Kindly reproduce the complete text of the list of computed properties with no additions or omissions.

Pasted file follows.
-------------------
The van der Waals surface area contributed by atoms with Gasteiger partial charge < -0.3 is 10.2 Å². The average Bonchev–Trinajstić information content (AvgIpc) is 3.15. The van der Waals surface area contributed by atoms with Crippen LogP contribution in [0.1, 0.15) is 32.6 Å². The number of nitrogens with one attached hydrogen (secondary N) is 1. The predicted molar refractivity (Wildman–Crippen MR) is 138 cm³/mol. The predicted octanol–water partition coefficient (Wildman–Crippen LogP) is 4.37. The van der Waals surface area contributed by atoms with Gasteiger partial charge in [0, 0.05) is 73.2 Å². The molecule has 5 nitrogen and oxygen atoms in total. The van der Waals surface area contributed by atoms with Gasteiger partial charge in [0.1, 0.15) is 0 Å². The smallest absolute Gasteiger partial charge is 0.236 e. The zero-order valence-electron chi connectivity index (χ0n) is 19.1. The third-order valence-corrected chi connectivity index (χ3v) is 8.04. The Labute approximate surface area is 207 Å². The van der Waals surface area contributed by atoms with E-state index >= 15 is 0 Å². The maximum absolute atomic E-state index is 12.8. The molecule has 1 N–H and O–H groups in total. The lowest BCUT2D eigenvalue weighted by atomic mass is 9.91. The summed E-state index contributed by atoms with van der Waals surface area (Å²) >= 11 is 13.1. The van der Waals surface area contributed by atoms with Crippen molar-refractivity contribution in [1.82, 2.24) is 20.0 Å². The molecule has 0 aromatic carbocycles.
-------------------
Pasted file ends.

The van der Waals surface area contributed by atoms with Gasteiger partial charge < -0.3 is 10.2 Å². The average Bonchev–Trinajstić information content (AvgIpc) is 3.15. The van der Waals surface area contributed by atoms with Crippen LogP contribution in [0.1, 0.15) is 32.6 Å². The number of nitrogens with one attached hydrogen (secondary N) is 1. The predicted molar refractivity (Wildman–Crippen MR) is 138 cm³/mol. The predicted octanol–water partition coefficient (Wildman–Crippen LogP) is 4.37. The van der Waals surface area contributed by atoms with Gasteiger partial charge in [0, 0.05) is 73.2 Å². The molecule has 5 nitrogen and oxygen atoms in total. The van der Waals surface area contributed by atoms with Gasteiger partial charge in [0.1, 0.15) is 0 Å². The smallest absolute Gasteiger partial charge is 0.236 e. The zero-order valence-electron chi connectivity index (χ0n) is 19.1. The third-order valence-corrected chi connectivity index (χ3v) is 8.04. The Labute approximate surface area is 207 Å². The van der Waals surface area contributed by atoms with E-state index >= 15 is 0 Å². The maximum absolute atomic E-state index is 12.8. The molecule has 1 N–H and O–H groups in total. The lowest BCUT2D eigenvalue weighted by atomic mass is 9.91. The summed E-state index contributed by atoms with van der Waals surface area (Å²) >= 11 is 13.1. The van der Waals surface area contributed by atoms with Crippen molar-refractivity contribution in [1.82, 2.24) is 20.0 Å². The molecule has 0 aromatic carbocycles.